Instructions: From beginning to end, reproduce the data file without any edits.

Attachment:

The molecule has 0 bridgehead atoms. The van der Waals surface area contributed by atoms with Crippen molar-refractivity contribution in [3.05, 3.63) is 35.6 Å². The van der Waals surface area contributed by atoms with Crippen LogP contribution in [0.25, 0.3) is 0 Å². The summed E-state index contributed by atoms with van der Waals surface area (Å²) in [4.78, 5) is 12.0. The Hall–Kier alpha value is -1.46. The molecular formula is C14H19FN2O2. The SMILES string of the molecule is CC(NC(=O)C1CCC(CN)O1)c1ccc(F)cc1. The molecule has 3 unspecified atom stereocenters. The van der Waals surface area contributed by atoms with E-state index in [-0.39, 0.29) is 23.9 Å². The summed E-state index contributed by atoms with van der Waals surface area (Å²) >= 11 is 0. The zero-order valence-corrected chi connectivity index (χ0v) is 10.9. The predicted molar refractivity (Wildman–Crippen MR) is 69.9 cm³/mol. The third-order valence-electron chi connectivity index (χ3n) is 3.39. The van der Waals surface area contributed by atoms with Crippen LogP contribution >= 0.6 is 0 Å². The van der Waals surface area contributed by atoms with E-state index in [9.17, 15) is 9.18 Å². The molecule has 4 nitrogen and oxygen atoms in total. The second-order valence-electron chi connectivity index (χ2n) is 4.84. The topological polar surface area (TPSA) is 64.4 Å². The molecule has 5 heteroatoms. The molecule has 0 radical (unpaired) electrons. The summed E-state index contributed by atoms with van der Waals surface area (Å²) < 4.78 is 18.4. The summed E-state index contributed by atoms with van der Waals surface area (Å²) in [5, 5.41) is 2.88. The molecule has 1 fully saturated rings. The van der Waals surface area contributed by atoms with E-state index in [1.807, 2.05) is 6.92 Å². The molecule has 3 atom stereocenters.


The molecule has 0 bridgehead atoms. The van der Waals surface area contributed by atoms with Crippen molar-refractivity contribution in [3.05, 3.63) is 35.6 Å². The van der Waals surface area contributed by atoms with Crippen LogP contribution in [0.25, 0.3) is 0 Å². The summed E-state index contributed by atoms with van der Waals surface area (Å²) in [4.78, 5) is 12.0. The Hall–Kier alpha value is -1.46. The molecular formula is C14H19FN2O2. The SMILES string of the molecule is CC(NC(=O)C1CCC(CN)O1)c1ccc(F)cc1. The molecule has 3 unspecified atom stereocenters. The van der Waals surface area contributed by atoms with E-state index in [-0.39, 0.29) is 23.9 Å². The summed E-state index contributed by atoms with van der Waals surface area (Å²) >= 11 is 0. The zero-order valence-corrected chi connectivity index (χ0v) is 10.9. The predicted molar refractivity (Wildman–Crippen MR) is 69.9 cm³/mol. The third-order valence-electron chi connectivity index (χ3n) is 3.39. The van der Waals surface area contributed by atoms with Crippen LogP contribution >= 0.6 is 0 Å². The van der Waals surface area contributed by atoms with E-state index in [9.17, 15) is 9.18 Å². The molecule has 4 nitrogen and oxygen atoms in total. The second-order valence-electron chi connectivity index (χ2n) is 4.84. The topological polar surface area (TPSA) is 64.4 Å². The molecule has 5 heteroatoms. The molecule has 0 radical (unpaired) electrons. The summed E-state index contributed by atoms with van der Waals surface area (Å²) < 4.78 is 18.4. The summed E-state index contributed by atoms with van der Waals surface area (Å²) in [5, 5.41) is 2.88. The molecule has 1 fully saturated rings. The van der Waals surface area contributed by atoms with E-state index in [1.807, 2.05) is 6.92 Å². The molecule has 3 atom stereocenters.